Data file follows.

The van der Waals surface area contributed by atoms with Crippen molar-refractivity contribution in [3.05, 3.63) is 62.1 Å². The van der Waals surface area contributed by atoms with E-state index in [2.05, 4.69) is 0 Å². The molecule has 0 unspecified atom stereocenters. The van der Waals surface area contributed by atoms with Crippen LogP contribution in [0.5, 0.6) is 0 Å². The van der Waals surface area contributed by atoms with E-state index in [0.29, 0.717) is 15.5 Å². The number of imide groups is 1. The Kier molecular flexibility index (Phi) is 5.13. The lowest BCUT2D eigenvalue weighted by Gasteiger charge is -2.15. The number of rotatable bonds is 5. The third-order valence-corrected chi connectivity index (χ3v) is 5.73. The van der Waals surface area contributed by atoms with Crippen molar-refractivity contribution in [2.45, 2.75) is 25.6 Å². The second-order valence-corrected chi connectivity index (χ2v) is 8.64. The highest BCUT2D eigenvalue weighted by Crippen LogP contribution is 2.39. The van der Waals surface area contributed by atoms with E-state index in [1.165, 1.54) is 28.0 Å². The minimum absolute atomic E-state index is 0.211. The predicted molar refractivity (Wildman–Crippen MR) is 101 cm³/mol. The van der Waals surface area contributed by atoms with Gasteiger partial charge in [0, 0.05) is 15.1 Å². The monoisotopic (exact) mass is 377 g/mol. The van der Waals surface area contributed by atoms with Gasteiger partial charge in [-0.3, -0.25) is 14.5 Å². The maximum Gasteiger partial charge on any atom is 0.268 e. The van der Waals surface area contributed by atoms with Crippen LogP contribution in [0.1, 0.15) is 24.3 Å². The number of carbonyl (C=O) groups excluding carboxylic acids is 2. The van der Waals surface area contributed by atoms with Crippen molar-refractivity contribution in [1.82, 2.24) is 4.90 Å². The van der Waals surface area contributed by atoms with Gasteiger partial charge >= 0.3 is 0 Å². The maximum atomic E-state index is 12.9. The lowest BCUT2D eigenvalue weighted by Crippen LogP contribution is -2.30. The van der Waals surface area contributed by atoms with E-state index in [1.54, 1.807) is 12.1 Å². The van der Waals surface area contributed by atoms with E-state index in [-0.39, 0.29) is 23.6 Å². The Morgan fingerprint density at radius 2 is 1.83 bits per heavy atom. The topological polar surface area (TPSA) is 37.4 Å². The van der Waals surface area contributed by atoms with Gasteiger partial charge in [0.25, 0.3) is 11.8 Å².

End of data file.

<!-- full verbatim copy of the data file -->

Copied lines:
The van der Waals surface area contributed by atoms with Crippen molar-refractivity contribution in [3.05, 3.63) is 62.1 Å². The van der Waals surface area contributed by atoms with E-state index in [2.05, 4.69) is 0 Å². The molecule has 0 unspecified atom stereocenters. The van der Waals surface area contributed by atoms with Crippen LogP contribution in [0.5, 0.6) is 0 Å². The van der Waals surface area contributed by atoms with E-state index in [0.29, 0.717) is 15.5 Å². The number of imide groups is 1. The Kier molecular flexibility index (Phi) is 5.13. The lowest BCUT2D eigenvalue weighted by Gasteiger charge is -2.15. The number of rotatable bonds is 5. The third-order valence-corrected chi connectivity index (χ3v) is 5.73. The van der Waals surface area contributed by atoms with Crippen molar-refractivity contribution in [2.45, 2.75) is 25.6 Å². The second-order valence-corrected chi connectivity index (χ2v) is 8.64. The highest BCUT2D eigenvalue weighted by Crippen LogP contribution is 2.39. The van der Waals surface area contributed by atoms with E-state index in [1.165, 1.54) is 28.0 Å². The minimum absolute atomic E-state index is 0.211. The predicted molar refractivity (Wildman–Crippen MR) is 101 cm³/mol. The van der Waals surface area contributed by atoms with Gasteiger partial charge in [0, 0.05) is 15.1 Å². The monoisotopic (exact) mass is 377 g/mol. The van der Waals surface area contributed by atoms with Gasteiger partial charge in [-0.3, -0.25) is 14.5 Å². The maximum Gasteiger partial charge on any atom is 0.268 e. The van der Waals surface area contributed by atoms with Crippen LogP contribution in [0.1, 0.15) is 24.3 Å². The number of carbonyl (C=O) groups excluding carboxylic acids is 2. The van der Waals surface area contributed by atoms with Crippen molar-refractivity contribution in [1.82, 2.24) is 4.90 Å². The van der Waals surface area contributed by atoms with Gasteiger partial charge >= 0.3 is 0 Å². The maximum atomic E-state index is 12.9. The lowest BCUT2D eigenvalue weighted by Crippen LogP contribution is -2.30. The van der Waals surface area contributed by atoms with E-state index in [1.54, 1.807) is 12.1 Å². The van der Waals surface area contributed by atoms with E-state index in [-0.39, 0.29) is 23.6 Å². The Morgan fingerprint density at radius 2 is 1.83 bits per heavy atom. The topological polar surface area (TPSA) is 37.4 Å². The van der Waals surface area contributed by atoms with Gasteiger partial charge in [0.25, 0.3) is 11.8 Å².